RABAT (Reuters) - A Moroccan rapper was charged on Friday with insulting public authorities in a song that was posted on YouTube, at the start of a trial criticised by his supporters as a new attempt to muzzle an outspoken critic of the monarchy.
The court, in Casablanca, adjourned the trial of Mouad Belrhouat, known as El-Haqed or “The Sullen One”, to April 4 and refused him bail, his lawyer Hatim Bekkar said.
It is less than three months since El-Haqed was sentenced to four months in prison for assault after a brawl with a monarchist, but released at once because he had spent that long in detention awaiting trial.
Bekkar said his client had been arrested by plainclothes police officers on Thursday without a warrant.
The state-run MAP news agency said he was arrested for “singing a song defamatory to a public authority” - which it did not name - and for posting images “detrimental to public servants”.
El-Haqed was the voice of a movement that organised mass protests last year to push for a constitutional monarchy, an independent judiciary and less corruption. His lyrics have angered many monarchists but struck a chord with Moroccans disenchanted with the lack of jobs and widespread corruption.
The authorities, trying to prevent popular revolts like those in Egypt and Tunisia, introduced reforms in July which were meant to make the judiciary constitutionally independent and to guarantee greater respect for public freedoms.
But the courts still have a reputation for taking their cue from the authorities. El-Haqed’s brother, Abderrahim Belrhouat, said Friday’s trial “shows how nothing has changed in Morocco”.
Bekkar said the trial was political and that El-Haqed faced up to three years’ jail if found guilty. “It seems the police are now the plaintiff ... The prosecution has ordered his detention as if he represented a danger to the community”.
The court questioned El-Haqed about a video of his song “Kilab Addawla” - “Dogs of the State” in English - which was posted on Youtube in January with a photo montage critical of the police, the government and the monarchy.
“It was El-Haqed’s song, yes, but he had nothing to do with the video or the photo montage on it,” activist Maria Karim said. The video has had some 126,000 hits since it was posted.
It showed a member of the riot police with a donkey’s head tugging at a protester’s clothes, and a picture of servants bowing before the king in one of his palaces with a caption reading “Collective bowing, but not before God”.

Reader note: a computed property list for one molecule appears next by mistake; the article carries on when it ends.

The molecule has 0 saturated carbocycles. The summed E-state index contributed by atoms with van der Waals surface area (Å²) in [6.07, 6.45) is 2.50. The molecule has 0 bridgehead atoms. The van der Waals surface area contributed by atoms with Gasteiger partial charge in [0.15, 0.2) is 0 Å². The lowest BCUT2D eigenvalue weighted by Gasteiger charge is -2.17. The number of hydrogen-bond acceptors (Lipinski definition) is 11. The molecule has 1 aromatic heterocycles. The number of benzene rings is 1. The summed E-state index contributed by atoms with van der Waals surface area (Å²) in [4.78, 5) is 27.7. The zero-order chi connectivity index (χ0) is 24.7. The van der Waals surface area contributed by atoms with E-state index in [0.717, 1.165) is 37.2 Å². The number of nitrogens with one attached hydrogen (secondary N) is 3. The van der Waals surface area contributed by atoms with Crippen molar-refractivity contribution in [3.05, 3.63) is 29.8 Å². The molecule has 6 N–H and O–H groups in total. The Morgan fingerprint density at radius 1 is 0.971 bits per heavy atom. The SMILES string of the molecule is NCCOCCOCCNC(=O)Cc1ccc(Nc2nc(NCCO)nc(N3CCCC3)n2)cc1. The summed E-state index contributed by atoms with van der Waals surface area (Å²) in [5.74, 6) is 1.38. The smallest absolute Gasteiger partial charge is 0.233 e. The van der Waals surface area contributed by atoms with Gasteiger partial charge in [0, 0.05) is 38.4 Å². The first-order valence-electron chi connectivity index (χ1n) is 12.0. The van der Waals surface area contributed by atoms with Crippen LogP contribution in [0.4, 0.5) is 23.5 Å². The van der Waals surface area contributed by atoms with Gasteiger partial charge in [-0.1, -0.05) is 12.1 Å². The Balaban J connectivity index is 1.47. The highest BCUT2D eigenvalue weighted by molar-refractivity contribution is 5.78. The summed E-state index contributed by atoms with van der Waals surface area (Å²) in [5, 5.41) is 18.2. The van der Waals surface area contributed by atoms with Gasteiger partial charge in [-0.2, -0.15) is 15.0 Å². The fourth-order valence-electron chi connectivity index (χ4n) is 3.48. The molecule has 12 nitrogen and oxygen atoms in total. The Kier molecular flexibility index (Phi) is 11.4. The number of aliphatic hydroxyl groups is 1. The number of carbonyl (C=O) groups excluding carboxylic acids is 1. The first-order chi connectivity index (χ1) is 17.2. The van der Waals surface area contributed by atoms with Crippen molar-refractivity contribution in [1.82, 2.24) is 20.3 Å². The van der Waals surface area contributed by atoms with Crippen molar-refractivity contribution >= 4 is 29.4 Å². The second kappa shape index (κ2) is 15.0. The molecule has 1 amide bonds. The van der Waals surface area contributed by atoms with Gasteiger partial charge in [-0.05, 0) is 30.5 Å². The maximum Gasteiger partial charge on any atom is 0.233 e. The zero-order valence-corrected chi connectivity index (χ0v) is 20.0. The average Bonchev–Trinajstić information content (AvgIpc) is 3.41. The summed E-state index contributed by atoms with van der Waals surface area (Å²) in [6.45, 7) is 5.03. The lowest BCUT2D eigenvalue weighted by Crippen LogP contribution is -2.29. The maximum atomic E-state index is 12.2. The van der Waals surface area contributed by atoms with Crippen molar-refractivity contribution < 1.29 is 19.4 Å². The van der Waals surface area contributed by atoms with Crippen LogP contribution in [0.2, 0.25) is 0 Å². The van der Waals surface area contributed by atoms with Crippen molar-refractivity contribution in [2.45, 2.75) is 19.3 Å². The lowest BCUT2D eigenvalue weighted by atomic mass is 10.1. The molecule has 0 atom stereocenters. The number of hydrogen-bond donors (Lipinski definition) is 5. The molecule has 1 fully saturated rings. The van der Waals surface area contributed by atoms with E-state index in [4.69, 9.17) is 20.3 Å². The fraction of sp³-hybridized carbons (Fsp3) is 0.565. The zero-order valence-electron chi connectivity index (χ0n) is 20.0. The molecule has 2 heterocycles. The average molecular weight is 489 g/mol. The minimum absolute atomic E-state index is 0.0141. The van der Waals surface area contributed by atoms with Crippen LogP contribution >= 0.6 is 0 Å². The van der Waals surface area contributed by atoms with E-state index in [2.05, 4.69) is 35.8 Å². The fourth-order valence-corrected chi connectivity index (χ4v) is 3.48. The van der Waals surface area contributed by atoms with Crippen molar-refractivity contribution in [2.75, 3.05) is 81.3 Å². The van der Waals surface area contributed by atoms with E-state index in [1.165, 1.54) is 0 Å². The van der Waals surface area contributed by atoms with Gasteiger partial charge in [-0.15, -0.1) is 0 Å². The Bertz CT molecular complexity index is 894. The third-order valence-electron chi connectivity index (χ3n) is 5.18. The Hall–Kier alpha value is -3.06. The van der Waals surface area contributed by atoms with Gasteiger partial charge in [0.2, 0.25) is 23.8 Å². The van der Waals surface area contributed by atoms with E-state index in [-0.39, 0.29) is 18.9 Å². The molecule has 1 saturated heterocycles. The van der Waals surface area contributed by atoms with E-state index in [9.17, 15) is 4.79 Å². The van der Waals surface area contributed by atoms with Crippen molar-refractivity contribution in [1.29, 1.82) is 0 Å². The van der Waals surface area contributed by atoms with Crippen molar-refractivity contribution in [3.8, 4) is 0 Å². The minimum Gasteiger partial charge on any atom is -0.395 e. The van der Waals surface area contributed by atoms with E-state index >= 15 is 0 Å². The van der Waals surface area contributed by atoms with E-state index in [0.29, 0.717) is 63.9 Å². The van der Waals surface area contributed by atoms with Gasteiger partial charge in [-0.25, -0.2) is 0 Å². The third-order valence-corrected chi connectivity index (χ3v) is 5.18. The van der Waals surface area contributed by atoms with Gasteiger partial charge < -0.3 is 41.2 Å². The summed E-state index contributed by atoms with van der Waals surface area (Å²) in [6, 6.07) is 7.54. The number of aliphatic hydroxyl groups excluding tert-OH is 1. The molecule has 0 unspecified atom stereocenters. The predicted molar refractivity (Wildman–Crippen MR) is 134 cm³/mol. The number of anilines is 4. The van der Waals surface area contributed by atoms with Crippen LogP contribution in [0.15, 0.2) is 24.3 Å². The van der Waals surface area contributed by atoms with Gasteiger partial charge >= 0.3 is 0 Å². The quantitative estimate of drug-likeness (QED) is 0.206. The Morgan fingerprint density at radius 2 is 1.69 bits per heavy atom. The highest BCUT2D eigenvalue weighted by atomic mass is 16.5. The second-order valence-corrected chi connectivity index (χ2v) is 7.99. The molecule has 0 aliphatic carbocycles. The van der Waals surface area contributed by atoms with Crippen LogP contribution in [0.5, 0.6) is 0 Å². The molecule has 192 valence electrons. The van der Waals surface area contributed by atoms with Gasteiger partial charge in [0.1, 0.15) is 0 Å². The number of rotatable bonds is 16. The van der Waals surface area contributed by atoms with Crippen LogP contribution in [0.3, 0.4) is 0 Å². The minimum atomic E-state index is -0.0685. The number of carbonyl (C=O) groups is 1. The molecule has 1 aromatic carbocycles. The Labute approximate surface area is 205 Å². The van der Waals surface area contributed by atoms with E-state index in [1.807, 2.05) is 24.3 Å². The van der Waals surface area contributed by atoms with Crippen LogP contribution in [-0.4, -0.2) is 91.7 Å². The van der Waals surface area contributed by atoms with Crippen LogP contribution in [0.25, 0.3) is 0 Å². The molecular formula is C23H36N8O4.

Abbdelilah Benabdeslam, from Morocco’s main human rights group AMDH, said El-Haqed’s arrest comes at a time of “growing constraints on freedom of speech and opinion in Morocco”.
“El-Haqed uses songs to express his views about ... Morocco. Democracies allow their citizens to express their views without risking arrest,” he said.
On Tuesday, an appeal court near Rabat sentenced 18-year-old Walid Bahomane to 18 months in prison after a cartoon of the king - originally published by a French newspaper - was posted on his Facebook page.
A 24-year-old activist was jailed for three years in February for slandering the king in a video on Youtube.
Many people have been jailed this year for taking part in protests over unemployment, corruption and poverty, and many Moroccans are growing impatient as they wait for action to put the proposed reforms into effect.
“One does not have to go far back to discover how the police force often commits violations in handling peaceful protests,” said Benabdeslam, who cited a recent report by 18 local rights groups that slammed the police for excessive use of violence in handling protests in northern Morocco.
Communications Minister Mustafa el-Khalfi, who is also the government spokesman, could not be reached for comment. The government says it is fully committed to respect for human rights.
Reporting By Souhail Karam; Editing by Tim Pearce
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